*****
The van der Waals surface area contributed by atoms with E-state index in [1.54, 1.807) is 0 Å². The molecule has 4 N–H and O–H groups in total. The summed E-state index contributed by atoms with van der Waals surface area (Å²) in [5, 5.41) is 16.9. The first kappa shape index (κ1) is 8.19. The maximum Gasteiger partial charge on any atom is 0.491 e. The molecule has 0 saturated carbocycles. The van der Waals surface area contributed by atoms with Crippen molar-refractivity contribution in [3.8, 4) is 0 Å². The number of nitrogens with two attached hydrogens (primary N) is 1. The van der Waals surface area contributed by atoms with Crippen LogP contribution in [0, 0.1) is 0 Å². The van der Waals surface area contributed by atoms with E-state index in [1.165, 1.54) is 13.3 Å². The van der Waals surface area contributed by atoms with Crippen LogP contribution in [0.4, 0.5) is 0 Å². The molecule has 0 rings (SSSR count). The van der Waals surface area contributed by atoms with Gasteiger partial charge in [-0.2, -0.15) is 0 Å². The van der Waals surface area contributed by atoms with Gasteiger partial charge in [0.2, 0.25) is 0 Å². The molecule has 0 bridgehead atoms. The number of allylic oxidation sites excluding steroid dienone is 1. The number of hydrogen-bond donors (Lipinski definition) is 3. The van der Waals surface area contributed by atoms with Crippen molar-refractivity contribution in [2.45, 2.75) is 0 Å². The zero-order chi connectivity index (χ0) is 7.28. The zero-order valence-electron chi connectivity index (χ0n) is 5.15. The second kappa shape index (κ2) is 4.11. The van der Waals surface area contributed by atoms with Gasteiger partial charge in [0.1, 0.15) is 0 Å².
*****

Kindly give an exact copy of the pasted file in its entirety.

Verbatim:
The van der Waals surface area contributed by atoms with E-state index in [1.54, 1.807) is 0 Å². The molecule has 4 N–H and O–H groups in total. The summed E-state index contributed by atoms with van der Waals surface area (Å²) in [5, 5.41) is 16.9. The first kappa shape index (κ1) is 8.19. The maximum Gasteiger partial charge on any atom is 0.491 e. The molecule has 0 saturated carbocycles. The van der Waals surface area contributed by atoms with Crippen molar-refractivity contribution in [3.8, 4) is 0 Å². The number of nitrogens with two attached hydrogens (primary N) is 1. The van der Waals surface area contributed by atoms with Crippen LogP contribution in [0, 0.1) is 0 Å². The van der Waals surface area contributed by atoms with E-state index in [1.165, 1.54) is 13.3 Å². The van der Waals surface area contributed by atoms with Crippen LogP contribution in [0.4, 0.5) is 0 Å². The molecule has 0 rings (SSSR count). The van der Waals surface area contributed by atoms with Gasteiger partial charge in [-0.2, -0.15) is 0 Å². The van der Waals surface area contributed by atoms with Gasteiger partial charge in [0.2, 0.25) is 0 Å². The molecule has 0 bridgehead atoms. The number of allylic oxidation sites excluding steroid dienone is 1. The number of hydrogen-bond donors (Lipinski definition) is 3. The van der Waals surface area contributed by atoms with Crippen molar-refractivity contribution in [2.45, 2.75) is 0 Å². The zero-order chi connectivity index (χ0) is 7.28. The zero-order valence-electron chi connectivity index (χ0n) is 5.15. The second kappa shape index (κ2) is 4.11. The van der Waals surface area contributed by atoms with Gasteiger partial charge in [0.1, 0.15) is 0 Å².